– Goodman, Anna, Alasdair Jones, Helen Roberts, Rebecca Steinbach, and Judith Green. 2014. “‘We Can All Just Get on a Bus and Go’: Rethinking Independent Mobility in the Context of the Universal Provision of Free Bus Travel to Young Londoners.” Mobilities 9 (2): 275–93.
– Stjernborg, Vanessa, Anders Wretstrand, and Mekonnen Tesfahuney. 2015. “Everyday Life Mobilities of Older Persons – A Case Study of Ageing in a Suburban Landscape in Sweden.” Mobilities 10 (3): 383–401.
– Smeds, Emilia, Enora Robin, and Jenny McArthur. 2020. “Night-Time Mobilities and (in)Justice in London: Constructing Mobile Subjects and the Politics of Difference in Policy-Making.” Journal of Transport Geography 82: 102569. https://doi.org/10.1016/j.jtrangeo.2019.102569.

Week 11: No class; American Association of Geographers’ meeting

IV. Uneven mobilities

Week 12: Transgression/policing
– Flemsæter, Frode, Gunhild Setten, and Katrina M. Brown. 2015. “Morality, Mobility and Citizenship: Legitimising Mobile Subjectivities in a Contested Outdoors.” Geoforum 64 : 342–50.
– Eidse, Noelani, Sarah Turner, and Natalie Oswin. 2016. “Contesting Street Spaces in a Socialist City: Itinerant Vending-Scapes and the Everyday Politics of Mobility in Hanoi, Vietnam.” Annals of the American Association of Geographers 106 (2): 340–49.
– Notar, Beth E., Kyaw San Min, and Raju Gautam. 2018. “Echoes of Colonial Logic in Re-Ordering ‘Public’ Streets.” Transfers 8 (3): 55–73.

– Amoore, Louise. 2006. “Biometric Borders: Governing Mobilities in the War on Terror.” Political Geography 25 (3): 336–51.
– Boyce, Geoffrey Alan. 2018. “Appearing ‘out of Place’: Automobility and the Everyday Policing of Threat and Suspicion on the US/Canada Frontier.” Political Geography 64: 1–12.
– Kaufman, Emily. 2016. “Policing Mobilities through Bio-Spatial Profiling in New York City.” Political Geography 55 (November): 72–81.

Week 13: Refugees/borders/climate change
– Maldonado, Marta Maria, Adela C. Licona, and Sarah Hendricks. 2016. “Latin@ Immobilities and Altermobilities Within the U.S. Deportability Regime.” Annals of the American Association of Geographers, January, 1–9.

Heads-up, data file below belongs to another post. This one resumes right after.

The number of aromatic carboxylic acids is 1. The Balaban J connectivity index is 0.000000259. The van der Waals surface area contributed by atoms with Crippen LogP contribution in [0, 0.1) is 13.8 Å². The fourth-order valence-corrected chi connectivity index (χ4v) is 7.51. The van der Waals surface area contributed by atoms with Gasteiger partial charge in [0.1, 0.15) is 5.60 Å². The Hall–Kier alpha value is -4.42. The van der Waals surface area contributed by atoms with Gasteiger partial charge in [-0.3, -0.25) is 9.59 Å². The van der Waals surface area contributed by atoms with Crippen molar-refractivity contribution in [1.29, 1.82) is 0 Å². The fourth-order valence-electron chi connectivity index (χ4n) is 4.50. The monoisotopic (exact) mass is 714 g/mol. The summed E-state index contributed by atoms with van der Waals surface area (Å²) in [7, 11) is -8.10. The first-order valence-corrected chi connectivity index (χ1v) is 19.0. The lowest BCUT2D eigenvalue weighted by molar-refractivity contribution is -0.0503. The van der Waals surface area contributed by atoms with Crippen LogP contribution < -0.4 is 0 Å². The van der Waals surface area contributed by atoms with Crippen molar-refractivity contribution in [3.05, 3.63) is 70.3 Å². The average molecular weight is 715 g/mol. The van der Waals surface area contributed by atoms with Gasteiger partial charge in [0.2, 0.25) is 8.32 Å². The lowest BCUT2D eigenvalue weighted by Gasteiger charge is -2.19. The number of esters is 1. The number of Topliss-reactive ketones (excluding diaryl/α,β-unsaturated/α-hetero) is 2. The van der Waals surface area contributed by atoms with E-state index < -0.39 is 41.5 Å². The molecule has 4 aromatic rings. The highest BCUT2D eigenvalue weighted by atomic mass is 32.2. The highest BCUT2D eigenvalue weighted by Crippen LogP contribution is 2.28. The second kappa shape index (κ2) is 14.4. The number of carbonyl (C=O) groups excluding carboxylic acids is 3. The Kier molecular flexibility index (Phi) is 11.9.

– Sur, Malini. 2013. “Through Metal Fences: Material Mobility and the Politics of Transnationality at Borders.” Mobilities 8 (1): 70–89.
– Nevins, Joseph. 2018. “The Speed of Life and Death: Migrant Fatalities, Territorial Boundaries, and Energy Consumption.” Mobilities 13 (1): 29–44.

– Knott, Alexandra. 2018. “Guests on the Aegean: Interactions between Migrants and Volunteers at Europe’s Southern Border.” Mobilities 13 (3): 349–66.
– Sheller, Mimi. 2013. “The Islanding Effect: Post-Disaster Mobility Systems and Humanitarian Logistics in Haiti.” Cultural Geographies 20 (2): 185–204.
– Hermann, Elfriede, and Wolfgang Kempf. 2017. “Climate Change and the Imagining of Migration: Emerging Discourses on Kiribati’s Land Purchase in Fiji.” The Contemporary Pacific 29 (2): 231–63.

Week 14: Tourism
– Edensor, Tim. 2007. “Mundane Mobilities, Performances and Spaces of Tourism.” Social & Cultural Geography 8 (2): 199–215.
– Freire-Medeiros, Bianca, and Leo Name. 2017. “Does the Future of the Favela Fit in an Aerial Cable Car? Examining Tourism Mobilities and Urban Inequalities through a Decolonial Lens.” Canadian Journal of Latin American and Caribbean Studies / Revue Canadienne Des Études Latino-Américaines et Caraïbes 42 (1): 1–16.
– Reeves, Audrey. 2018. “Mobilising Bodies, Narrating Security: Tourist Choreographies at Jerusalem’s Holocaust History Museum.” Mobilities 13 (2): 216–30.

– Alderman, Derek H., Kortney Williams, and Ethan Bottone. 2019. “Jim Crow Journey Stories: African American Driving as Emotional Labor.” Tourism Geographies, 1–25.
– Chan, Carol. 2018. “The Politics of Leisure and Labor Mobilities: Discourses of Tourism and Transnational Migration in Central Java, Indonesia.” Mobilities 13 (3): 325–36.

Week 15: Digital/virtual/technology
– Clayton, William, Juliet Jain, Adele Ladkin, and Marina Marouda. 2018. “The ‘Digital Glimpse’ as Imagining Home.” Mobilities 13 (3): 382–96.
– Vukov, Tamara. 2016. “Target Practice.” Transfers 6 (1): 80–97.
– Manderscheid, Katharina. 2018. “From the Auto-Mobile to the Driven Subject?” Transfers 8 (1): 24–43.

– Urry, John. 2002. “Mobility and Proximity.” Sociology 36 (2): 255–74.
– Strengers, Yolande. 2015. “Meeting in the Global Workplace: Air Travel, Telepresence and the Body.” Mobilities 10 (4): 592–608.

Course schedule

Week 1 (Jan. 22): participation self-assessment

Week 2 (Jan. 27/29): QAQC #1 on Sheller and PMJ; sign up for book presentations

Week 3 (Feb. 3/5): QAQC #2 on automobility; sign up for leading discussion

Week 4 (Feb. 10/12): QAQC on transit; 250-word proposal for Term Paper I due (2/12)

Week 5 (Feb. 17/19): QAQC on logistics

Week 6 (Feb. 24/26): QAQC on large infrastructure

Week 7 (Mar. 2/4): QAQC on labor; participation check-in

Week 8 (Mar. 9/11): QAQC on gender/sexuality; Term Paper I due (3/11)

SPRING BREAK

Week 9 (Mar. 23/25): QAQC on race/ethnicity/indigeneity

Week 10 (Mar. 30/Apr. 1): QAQC on disability/age; 250-word proposal for Term Paper II due (4/1)

NO CLASS (AAG MEETING)

Week 12 (Apr. 13/15): QAQC on transgression/policing

Week 13 (Apr. 20/22): QAQC on refugees/borders/climate change

Week 14 (Apr. 27/29): QAQC on tourism

Week 15 (May 4/6): QAQC on digital/virtual/technology due; final participation self-assessment; Term Paper II due